Anatomy & Physiology Immune #5

Question

A client has a history of rubella infection with laboratory verification of antibodies. Which is the best type of immunity for the nurse to document in this client’s medical record based on the current data?

Answers

  1. Active
    • Rationale:

      Active immunity results from the production of immune system antibodies in response to the presence of an antigen. It is verified via laboratory testing.

  2. Innate
    • Rationale:

      Innate (i.e., natural) immunity does not require previous sensitization to an antigen. The skin is a structure that provides the human body with natural immunity.

  3. Passive
    • Rationale:

      Passive immunity occurs when a person gets antibodies with an immunoglobulin of antibodies. In addition, passive immunity is transferred from a mother to a fetus in utero; it is a short lived, or temporary, form of immunity.

  4. Natural
    • Rationale:

      Natural (i.e., innate) immunity does not require previous sensitization to an antigen. The skin is a structure that provides the human body with natural immunity.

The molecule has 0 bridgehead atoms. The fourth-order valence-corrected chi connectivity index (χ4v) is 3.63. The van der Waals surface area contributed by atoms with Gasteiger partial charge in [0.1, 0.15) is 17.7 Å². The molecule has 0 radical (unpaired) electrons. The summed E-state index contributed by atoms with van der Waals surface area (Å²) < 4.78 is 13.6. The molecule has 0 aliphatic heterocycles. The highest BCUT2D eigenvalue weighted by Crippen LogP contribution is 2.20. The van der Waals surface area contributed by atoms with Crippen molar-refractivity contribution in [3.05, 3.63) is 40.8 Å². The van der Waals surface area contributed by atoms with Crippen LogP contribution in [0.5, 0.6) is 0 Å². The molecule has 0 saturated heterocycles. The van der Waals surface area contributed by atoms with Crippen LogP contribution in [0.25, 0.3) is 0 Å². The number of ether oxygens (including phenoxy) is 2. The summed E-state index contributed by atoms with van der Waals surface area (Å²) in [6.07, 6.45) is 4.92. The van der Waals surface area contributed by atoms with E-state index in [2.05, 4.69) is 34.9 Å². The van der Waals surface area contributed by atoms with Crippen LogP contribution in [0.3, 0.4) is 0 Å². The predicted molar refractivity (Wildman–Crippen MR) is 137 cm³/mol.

Overview

Immunity is defined as the ability of an organism to resist particular infections or toxins via specific antibodies or white blood cells that are sensitized.

Explanation

Learning Outcomes

There are four basic types of immunity within the human body. These types of immunity include active immunity, artificial immunity, natural immunity, and passive immunity. Active immunity occurs when an individual produces antibodies against a pathogen and it is verified by laboratory testing. An example of active immunity is verifying the presence of antibodies to rubella via laboratory testing.

Test Taking Tip

Consider the definition of each type of immunity when determining the correct choice for this question.

Video Rationale